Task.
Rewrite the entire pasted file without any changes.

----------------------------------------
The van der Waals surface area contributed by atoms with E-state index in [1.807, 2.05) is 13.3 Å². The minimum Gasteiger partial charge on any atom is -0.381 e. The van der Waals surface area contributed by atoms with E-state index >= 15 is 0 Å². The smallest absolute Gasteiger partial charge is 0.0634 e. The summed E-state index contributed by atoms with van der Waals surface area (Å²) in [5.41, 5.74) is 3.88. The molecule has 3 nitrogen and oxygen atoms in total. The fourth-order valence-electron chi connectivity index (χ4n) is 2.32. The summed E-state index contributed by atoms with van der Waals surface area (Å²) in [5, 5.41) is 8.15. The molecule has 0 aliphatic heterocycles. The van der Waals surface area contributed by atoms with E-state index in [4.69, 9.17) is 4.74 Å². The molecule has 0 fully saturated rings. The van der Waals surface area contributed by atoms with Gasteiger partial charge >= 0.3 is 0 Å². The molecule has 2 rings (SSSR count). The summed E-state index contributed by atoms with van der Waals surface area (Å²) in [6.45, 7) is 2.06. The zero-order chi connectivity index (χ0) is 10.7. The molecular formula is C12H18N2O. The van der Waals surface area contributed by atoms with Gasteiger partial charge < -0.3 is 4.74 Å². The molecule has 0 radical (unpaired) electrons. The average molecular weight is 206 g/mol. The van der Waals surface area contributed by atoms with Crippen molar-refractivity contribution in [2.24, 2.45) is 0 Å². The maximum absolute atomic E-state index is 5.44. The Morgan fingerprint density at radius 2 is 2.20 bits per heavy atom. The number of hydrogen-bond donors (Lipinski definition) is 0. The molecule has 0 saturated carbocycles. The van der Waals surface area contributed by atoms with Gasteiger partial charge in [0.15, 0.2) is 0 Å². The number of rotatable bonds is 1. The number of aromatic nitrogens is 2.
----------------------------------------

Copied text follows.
The van der Waals surface area contributed by atoms with E-state index in [1.807, 2.05) is 13.3 Å². The minimum Gasteiger partial charge on any atom is -0.381 e. The van der Waals surface area contributed by atoms with E-state index >= 15 is 0 Å². The smallest absolute Gasteiger partial charge is 0.0634 e. The summed E-state index contributed by atoms with van der Waals surface area (Å²) in [5.41, 5.74) is 3.88. The molecule has 3 nitrogen and oxygen atoms in total. The fourth-order valence-electron chi connectivity index (χ4n) is 2.32. The summed E-state index contributed by atoms with van der Waals surface area (Å²) in [5, 5.41) is 8.15. The molecule has 0 aliphatic heterocycles. The van der Waals surface area contributed by atoms with E-state index in [4.69, 9.17) is 4.74 Å². The molecule has 0 fully saturated rings. The van der Waals surface area contributed by atoms with Gasteiger partial charge >= 0.3 is 0 Å². The molecule has 2 rings (SSSR count). The summed E-state index contributed by atoms with van der Waals surface area (Å²) in [6.45, 7) is 2.06. The zero-order chi connectivity index (χ0) is 10.7. The molecular formula is C12H18N2O. The van der Waals surface area contributed by atoms with Gasteiger partial charge < -0.3 is 4.74 Å². The molecule has 0 radical (unpaired) electrons. The average molecular weight is 206 g/mol. The van der Waals surface area contributed by atoms with Crippen molar-refractivity contribution in [2.24, 2.45) is 0 Å². The maximum absolute atomic E-state index is 5.44. The Morgan fingerprint density at radius 2 is 2.20 bits per heavy atom. The number of hydrogen-bond donors (Lipinski definition) is 0. The molecule has 0 saturated carbocycles. The van der Waals surface area contributed by atoms with Gasteiger partial charge in [0.15, 0.2) is 0 Å². The number of rotatable bonds is 1. The number of aromatic nitrogens is 2.